The band is, clearly, not one to throw out what works or even what might not. The name Dolly Varden, for instance, is from a trout species Dawson knew from fishing as a youth in Idaho, where he partially grew up. But even as it gets mistaken for some kind of odd pun on "Dolly Parton," they've stuck by it.
And by each other.
The closest they came to breaking up, band members say, was during a post-Sept. 11 tour of the U.K.
It was after they'd recorded "Forgiven Now," a disappointing exercise in trying to replicate the recording experience of the previous album, "The Dumbest Magnets." (Both were made in Nashville, Tenn., with country producer Brad Jones, and "Magnets" is Dawson's other favorite Varden record, with "For a While.")
"We got lost in every city we went to," Dawson recalls. "The London show was a washout. We had maybe 15 people even though we were getting national airplay. It wasn't because the record wasn't doing well. It was because nobody was going out. It was sort of demoralizing.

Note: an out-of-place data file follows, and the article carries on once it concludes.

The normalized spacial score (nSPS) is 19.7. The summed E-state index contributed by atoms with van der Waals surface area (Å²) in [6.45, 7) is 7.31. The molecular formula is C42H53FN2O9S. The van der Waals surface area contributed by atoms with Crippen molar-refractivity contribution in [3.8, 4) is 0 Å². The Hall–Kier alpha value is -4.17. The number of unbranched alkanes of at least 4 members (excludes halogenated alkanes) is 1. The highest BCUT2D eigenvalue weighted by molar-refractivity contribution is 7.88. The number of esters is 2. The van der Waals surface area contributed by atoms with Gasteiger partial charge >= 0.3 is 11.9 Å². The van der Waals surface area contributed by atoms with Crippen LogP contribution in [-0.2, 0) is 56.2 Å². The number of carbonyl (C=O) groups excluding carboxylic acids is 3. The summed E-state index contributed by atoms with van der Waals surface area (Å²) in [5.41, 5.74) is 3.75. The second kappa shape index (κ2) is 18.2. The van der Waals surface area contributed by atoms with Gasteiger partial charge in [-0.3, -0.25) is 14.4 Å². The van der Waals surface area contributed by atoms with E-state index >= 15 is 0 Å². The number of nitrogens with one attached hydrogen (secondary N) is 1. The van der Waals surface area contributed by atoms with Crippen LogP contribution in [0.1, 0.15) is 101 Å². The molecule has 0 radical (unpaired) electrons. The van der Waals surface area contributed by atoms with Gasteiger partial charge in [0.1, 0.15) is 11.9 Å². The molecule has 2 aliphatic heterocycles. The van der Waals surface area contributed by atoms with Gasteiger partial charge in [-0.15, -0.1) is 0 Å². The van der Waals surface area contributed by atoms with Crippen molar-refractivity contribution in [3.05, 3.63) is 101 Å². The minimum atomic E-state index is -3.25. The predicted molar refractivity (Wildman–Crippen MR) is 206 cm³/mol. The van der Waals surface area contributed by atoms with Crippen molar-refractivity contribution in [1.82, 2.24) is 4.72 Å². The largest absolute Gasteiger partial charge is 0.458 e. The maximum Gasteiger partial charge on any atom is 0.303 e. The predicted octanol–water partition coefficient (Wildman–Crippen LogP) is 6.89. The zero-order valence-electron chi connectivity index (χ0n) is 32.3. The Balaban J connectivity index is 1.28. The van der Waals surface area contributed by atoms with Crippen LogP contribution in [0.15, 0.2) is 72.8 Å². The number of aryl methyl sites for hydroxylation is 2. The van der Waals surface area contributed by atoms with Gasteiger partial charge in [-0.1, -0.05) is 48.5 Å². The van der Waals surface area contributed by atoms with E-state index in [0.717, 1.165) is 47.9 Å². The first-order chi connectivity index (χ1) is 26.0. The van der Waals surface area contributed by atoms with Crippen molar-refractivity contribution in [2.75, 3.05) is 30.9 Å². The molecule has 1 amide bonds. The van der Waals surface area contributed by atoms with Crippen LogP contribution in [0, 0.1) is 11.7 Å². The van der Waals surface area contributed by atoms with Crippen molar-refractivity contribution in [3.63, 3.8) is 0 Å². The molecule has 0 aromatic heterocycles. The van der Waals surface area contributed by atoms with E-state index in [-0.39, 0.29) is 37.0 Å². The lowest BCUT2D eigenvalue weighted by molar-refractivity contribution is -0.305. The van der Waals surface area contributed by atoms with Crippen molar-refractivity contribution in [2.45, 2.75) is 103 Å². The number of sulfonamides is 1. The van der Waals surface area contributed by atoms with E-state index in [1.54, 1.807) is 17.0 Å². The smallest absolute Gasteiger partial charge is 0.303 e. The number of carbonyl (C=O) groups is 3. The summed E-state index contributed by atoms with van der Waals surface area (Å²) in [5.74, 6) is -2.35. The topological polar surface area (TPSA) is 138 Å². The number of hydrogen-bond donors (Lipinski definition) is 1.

"We ended up having some screaming matches, the only time that ever happened. We were just trying to get through it without killing each other."
They got through it.
Dawson's secret to longevity: "I guess you just have to not give up. It's really easy to give in and give up and just say, 'Screw it. It's not worth the frustrations.' Diane and I both are really kind of stubborn in that way. We aren't willing to give in."
But here, perhaps, is the biggest secret of all: They have not only an ordained Lutheran minister in the band, bass player Mike Bradburn, but also an actual marriage counselor. Christiansen has a private practice helping couples, and she says many of the lessons transfer.
Of the band, she says: "We've learned to really forgive each other's foibles and really, really cherish the relationship. It's exactly what's needed in a marriage. ... We've all seen a lot of bands break up. We've seen a lot of people not talk to their former bandmates. We've seen people hate each other. We've seen people die. We're like, 'Yeah, we can be grateful for this.'
"We get along in a way that we didn't before. It's almost like when you see people who in the middle of their marriage or later, they really hit this stride where they're super-empathic and grateful to have the relationship. It seems like that's where we are, the five of us. That kind of flow and gratitude is there in this record as well."
When: 8 p.m. Saturday (Jenny Bienemann opens)
Where: City Winery, 1200 W. Randolph St., Chicago
Tickets: $15-$20 at citywinery.com